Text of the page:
It happens to a lot of us, and believe me, it happened me a lot during the many sleepless nights of my life, but have you ever had a situation where something went wrong in college, or work, or life and you just couldn’t get it out of your head all night? Mindfulness doesn’t get rid of the unpleasant thoughts or emotions – but it allows you to choose when you want to think about them and attend them.

Mindfulness can separate us from our urges; it helps us to become more aware of what out emotions urge us to do and then make a choice on where to act on them or not. No therapy or medication will prevent unpleasant or sad things from happening in our daily lives. We cannot build resilience without experiencing unpleasant feelings. Mindfulness helps to create a distance between ourselves and our distress, allowing us to observe it and choose what we do next.

Mindfulness can be a complex skill to grasp, it took me weeks till I got the proper hang of it, but once you grasp it, it’s a huge asset to have. And a pleasant one for that matter. But it will take time and practice in order for mindfulness to become useful in your life.

So there’s both external and internal practices for mindfulness. There’s no goal to achieve essentially, other than bringing your awareness.

For example, external observation would be focusing on an object, a shell for example. Internal observation would be focusing on our breathing, on the breath going in through your mouth, down your oesophasgus, into your lungs and noticing your chest inflate and deflate as you inhale and exhale.

Most people notice that once they start observing something, they can’t observe anything for too long and their mind wanders off. You could even start thinking about something else. The thing to do now if just notice that your mind has wandered and gently try and return it to your chosen focus.

So you apply word/labels to what you observe. Describing only what you observe, not adding any judgement or interpretation to it. For example, external describing could be describing the room you’re in based only on the facts. Or internally describe your thoughts, whether past thoughts or future thoughts and label your emotions without judgement.
Fun fact, research shows that describing your emotions can lower their intensity. More the reason to talk about how you’re feeling too!!

The aim of these practices is not to turn you into effective meditators, but to help you live each day more mindfully. This means completely throwing yourself into the current moment, into the current activity. When we participate mindfully, we don’t allow the running commentary of our mind to take away from our moment to moment experiences. It’s like when I used to play rugby, once I was playing a match it didn’t matter what happened before or what was going to happen after the match. I was focused on playing and doing my job, and I was mindful without even realising it.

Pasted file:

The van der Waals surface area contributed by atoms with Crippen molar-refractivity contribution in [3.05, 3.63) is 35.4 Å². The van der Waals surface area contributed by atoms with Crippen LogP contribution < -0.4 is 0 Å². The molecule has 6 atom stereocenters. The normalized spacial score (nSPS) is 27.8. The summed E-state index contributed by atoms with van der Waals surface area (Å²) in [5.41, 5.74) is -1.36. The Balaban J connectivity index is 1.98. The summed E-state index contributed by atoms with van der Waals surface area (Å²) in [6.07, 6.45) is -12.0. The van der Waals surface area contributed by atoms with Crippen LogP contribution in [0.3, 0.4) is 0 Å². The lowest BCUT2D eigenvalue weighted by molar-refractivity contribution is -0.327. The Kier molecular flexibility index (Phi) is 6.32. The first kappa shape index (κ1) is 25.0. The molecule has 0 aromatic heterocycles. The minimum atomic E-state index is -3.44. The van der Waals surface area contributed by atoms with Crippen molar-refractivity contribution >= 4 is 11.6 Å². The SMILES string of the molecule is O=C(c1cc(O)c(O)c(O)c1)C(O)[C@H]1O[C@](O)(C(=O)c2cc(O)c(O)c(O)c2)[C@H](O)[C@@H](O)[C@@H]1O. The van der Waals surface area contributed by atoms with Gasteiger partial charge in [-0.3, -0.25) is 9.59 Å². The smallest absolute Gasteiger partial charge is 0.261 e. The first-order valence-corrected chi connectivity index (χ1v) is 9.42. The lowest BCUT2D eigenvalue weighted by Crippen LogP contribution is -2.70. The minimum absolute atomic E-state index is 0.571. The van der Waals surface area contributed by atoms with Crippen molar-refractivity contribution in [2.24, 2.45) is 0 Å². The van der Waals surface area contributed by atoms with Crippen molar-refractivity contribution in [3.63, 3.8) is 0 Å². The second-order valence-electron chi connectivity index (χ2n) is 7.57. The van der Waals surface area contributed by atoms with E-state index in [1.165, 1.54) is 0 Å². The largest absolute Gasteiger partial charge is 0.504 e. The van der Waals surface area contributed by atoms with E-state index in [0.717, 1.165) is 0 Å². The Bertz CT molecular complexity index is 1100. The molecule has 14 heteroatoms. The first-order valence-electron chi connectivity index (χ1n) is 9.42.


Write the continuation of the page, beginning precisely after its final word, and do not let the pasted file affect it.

Doesn’t matter where you are, at home or in college or whatever. You can still practice mindfulness. Rather than carrying out an activity on automatic pilot, try and focus on knowing what you are doing as you are doing it. And remember to be non judgemental and do one thing at a time.

There’s no right or wrong way to do these practices. Whatever happens, and if your mind wanders, just notice that it wandered and try and refocus your attention to the task at hand.

Just try any task and try and describe in detail what you notice, whether that’s brushing your teeth, having a cup of tea, showering, eating, music etc.

And notice what’s happening, if you’re listening to music, can you listen without agreeing or disagreeing, liking or disliking, or judging the music? Can you notice how your mind and body feel. Can you hear those background sounds that you may not always hear?

For me, I just do a short periods here and there every day and it keeps me grounded. If that’s taking the first sip of a piping hot cup of tea, listening to the sound of the traffic while walking to college, or just looking at the clouds, try it. Try and focus. Try and notice it. Try and live in the now for a bit, it’ll be nice.

Even I went for my first run in years on Saturday night. Being a full time smoker it didn’t help my fitness, but I was pretty happy with how far I ran. But after I finished 3km and stopped, my lungs crying out for oxygen I was in the moment. I was mindful. I was focusing on my breathing, it was all I was thinking about. and it was great.

Even a friend came to me with their anxiety up and a lot going on in college during the week. I told him to YouTube 5 minute mindfulness and try it out. And it calmed him down, it helped him focus on the now instead of worrying over the past and the future. So try it yourself. Try the above examples I used, or just try a guided mindfulness on YouTube. Just try. And I hope it helps.

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Enjoyed this article, check out the other 2 editions written by Adam Finn, our Events’ Officer.